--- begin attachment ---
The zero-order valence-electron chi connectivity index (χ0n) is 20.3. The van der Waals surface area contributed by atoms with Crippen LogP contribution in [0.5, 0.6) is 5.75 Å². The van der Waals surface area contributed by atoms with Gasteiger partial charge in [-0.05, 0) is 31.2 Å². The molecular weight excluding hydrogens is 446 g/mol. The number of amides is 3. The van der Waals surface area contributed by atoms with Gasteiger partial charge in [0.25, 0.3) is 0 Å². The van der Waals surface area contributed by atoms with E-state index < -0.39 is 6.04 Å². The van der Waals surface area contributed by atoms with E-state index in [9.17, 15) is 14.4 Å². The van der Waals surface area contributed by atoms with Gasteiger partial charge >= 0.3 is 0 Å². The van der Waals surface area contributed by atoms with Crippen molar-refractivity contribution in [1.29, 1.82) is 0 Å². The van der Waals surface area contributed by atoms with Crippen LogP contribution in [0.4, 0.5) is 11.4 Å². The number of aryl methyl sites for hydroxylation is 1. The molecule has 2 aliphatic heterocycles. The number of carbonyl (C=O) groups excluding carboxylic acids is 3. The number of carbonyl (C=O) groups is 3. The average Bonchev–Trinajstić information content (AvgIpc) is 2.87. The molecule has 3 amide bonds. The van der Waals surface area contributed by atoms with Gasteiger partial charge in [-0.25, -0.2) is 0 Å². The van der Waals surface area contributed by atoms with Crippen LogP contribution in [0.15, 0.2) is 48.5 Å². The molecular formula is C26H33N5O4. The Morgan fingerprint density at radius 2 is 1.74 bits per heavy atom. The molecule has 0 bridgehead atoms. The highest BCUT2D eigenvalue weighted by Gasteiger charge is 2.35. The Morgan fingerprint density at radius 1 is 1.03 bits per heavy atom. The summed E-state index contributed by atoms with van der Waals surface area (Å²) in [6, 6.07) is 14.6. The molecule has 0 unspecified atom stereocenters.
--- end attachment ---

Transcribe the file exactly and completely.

The zero-order valence-electron chi connectivity index (χ0n) is 20.3. The van der Waals surface area contributed by atoms with Crippen LogP contribution in [0.5, 0.6) is 5.75 Å². The van der Waals surface area contributed by atoms with Gasteiger partial charge in [-0.05, 0) is 31.2 Å². The molecular weight excluding hydrogens is 446 g/mol. The number of amides is 3. The van der Waals surface area contributed by atoms with Gasteiger partial charge in [0.25, 0.3) is 0 Å². The van der Waals surface area contributed by atoms with E-state index < -0.39 is 6.04 Å². The van der Waals surface area contributed by atoms with E-state index in [9.17, 15) is 14.4 Å². The van der Waals surface area contributed by atoms with Gasteiger partial charge >= 0.3 is 0 Å². The van der Waals surface area contributed by atoms with Crippen molar-refractivity contribution in [1.29, 1.82) is 0 Å². The van der Waals surface area contributed by atoms with Crippen LogP contribution in [0.4, 0.5) is 11.4 Å². The number of aryl methyl sites for hydroxylation is 1. The molecule has 2 aliphatic heterocycles. The number of carbonyl (C=O) groups excluding carboxylic acids is 3. The number of carbonyl (C=O) groups is 3. The average Bonchev–Trinajstić information content (AvgIpc) is 2.87. The molecule has 3 amide bonds. The van der Waals surface area contributed by atoms with Gasteiger partial charge in [-0.25, -0.2) is 0 Å². The van der Waals surface area contributed by atoms with Crippen LogP contribution in [0.15, 0.2) is 48.5 Å². The molecular formula is C26H33N5O4. The Morgan fingerprint density at radius 2 is 1.74 bits per heavy atom. The molecule has 0 bridgehead atoms. The highest BCUT2D eigenvalue weighted by Gasteiger charge is 2.35. The Morgan fingerprint density at radius 1 is 1.03 bits per heavy atom. The summed E-state index contributed by atoms with van der Waals surface area (Å²) in [6, 6.07) is 14.6. The molecule has 0 unspecified atom stereocenters.